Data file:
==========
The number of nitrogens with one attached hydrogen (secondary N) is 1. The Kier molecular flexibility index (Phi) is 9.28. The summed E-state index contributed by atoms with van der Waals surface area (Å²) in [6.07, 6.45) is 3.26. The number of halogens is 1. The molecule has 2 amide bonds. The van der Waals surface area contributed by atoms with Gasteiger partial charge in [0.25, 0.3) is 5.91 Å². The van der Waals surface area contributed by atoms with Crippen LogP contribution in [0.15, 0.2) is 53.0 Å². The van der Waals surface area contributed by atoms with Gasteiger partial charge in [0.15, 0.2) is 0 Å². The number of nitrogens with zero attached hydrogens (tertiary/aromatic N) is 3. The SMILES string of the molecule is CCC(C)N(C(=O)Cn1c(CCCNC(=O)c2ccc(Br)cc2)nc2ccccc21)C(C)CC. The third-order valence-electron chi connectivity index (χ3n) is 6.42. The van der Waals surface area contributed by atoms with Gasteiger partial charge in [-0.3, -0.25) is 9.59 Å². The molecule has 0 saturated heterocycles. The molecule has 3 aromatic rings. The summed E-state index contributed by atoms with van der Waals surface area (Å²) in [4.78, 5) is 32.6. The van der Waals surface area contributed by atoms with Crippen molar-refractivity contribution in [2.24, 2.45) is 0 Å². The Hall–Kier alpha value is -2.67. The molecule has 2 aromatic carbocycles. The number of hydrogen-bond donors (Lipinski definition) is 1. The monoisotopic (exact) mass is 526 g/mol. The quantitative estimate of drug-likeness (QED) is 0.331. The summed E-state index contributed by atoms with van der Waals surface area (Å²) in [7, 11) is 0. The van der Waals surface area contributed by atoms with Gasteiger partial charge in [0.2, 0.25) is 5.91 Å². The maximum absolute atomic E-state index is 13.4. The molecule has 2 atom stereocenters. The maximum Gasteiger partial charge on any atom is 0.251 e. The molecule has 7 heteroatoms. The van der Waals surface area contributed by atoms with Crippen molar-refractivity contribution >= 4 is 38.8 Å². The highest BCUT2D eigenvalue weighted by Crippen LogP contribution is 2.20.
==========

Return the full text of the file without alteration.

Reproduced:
The number of nitrogens with one attached hydrogen (secondary N) is 1. The Kier molecular flexibility index (Phi) is 9.28. The summed E-state index contributed by atoms with van der Waals surface area (Å²) in [6.07, 6.45) is 3.26. The number of halogens is 1. The molecule has 2 amide bonds. The van der Waals surface area contributed by atoms with Gasteiger partial charge in [0.25, 0.3) is 5.91 Å². The van der Waals surface area contributed by atoms with Crippen LogP contribution in [0.15, 0.2) is 53.0 Å². The van der Waals surface area contributed by atoms with Gasteiger partial charge in [0.15, 0.2) is 0 Å². The number of nitrogens with zero attached hydrogens (tertiary/aromatic N) is 3. The SMILES string of the molecule is CCC(C)N(C(=O)Cn1c(CCCNC(=O)c2ccc(Br)cc2)nc2ccccc21)C(C)CC. The third-order valence-electron chi connectivity index (χ3n) is 6.42. The van der Waals surface area contributed by atoms with Gasteiger partial charge in [-0.3, -0.25) is 9.59 Å². The molecule has 0 saturated heterocycles. The molecule has 3 aromatic rings. The summed E-state index contributed by atoms with van der Waals surface area (Å²) in [4.78, 5) is 32.6. The van der Waals surface area contributed by atoms with Crippen molar-refractivity contribution in [2.24, 2.45) is 0 Å². The Hall–Kier alpha value is -2.67. The molecule has 2 aromatic carbocycles. The number of hydrogen-bond donors (Lipinski definition) is 1. The monoisotopic (exact) mass is 526 g/mol. The quantitative estimate of drug-likeness (QED) is 0.331. The summed E-state index contributed by atoms with van der Waals surface area (Å²) in [7, 11) is 0. The van der Waals surface area contributed by atoms with Gasteiger partial charge in [0.2, 0.25) is 5.91 Å². The maximum absolute atomic E-state index is 13.4. The molecule has 2 atom stereocenters. The maximum Gasteiger partial charge on any atom is 0.251 e. The molecule has 7 heteroatoms. The van der Waals surface area contributed by atoms with Crippen molar-refractivity contribution >= 4 is 38.8 Å². The highest BCUT2D eigenvalue weighted by Crippen LogP contribution is 2.20.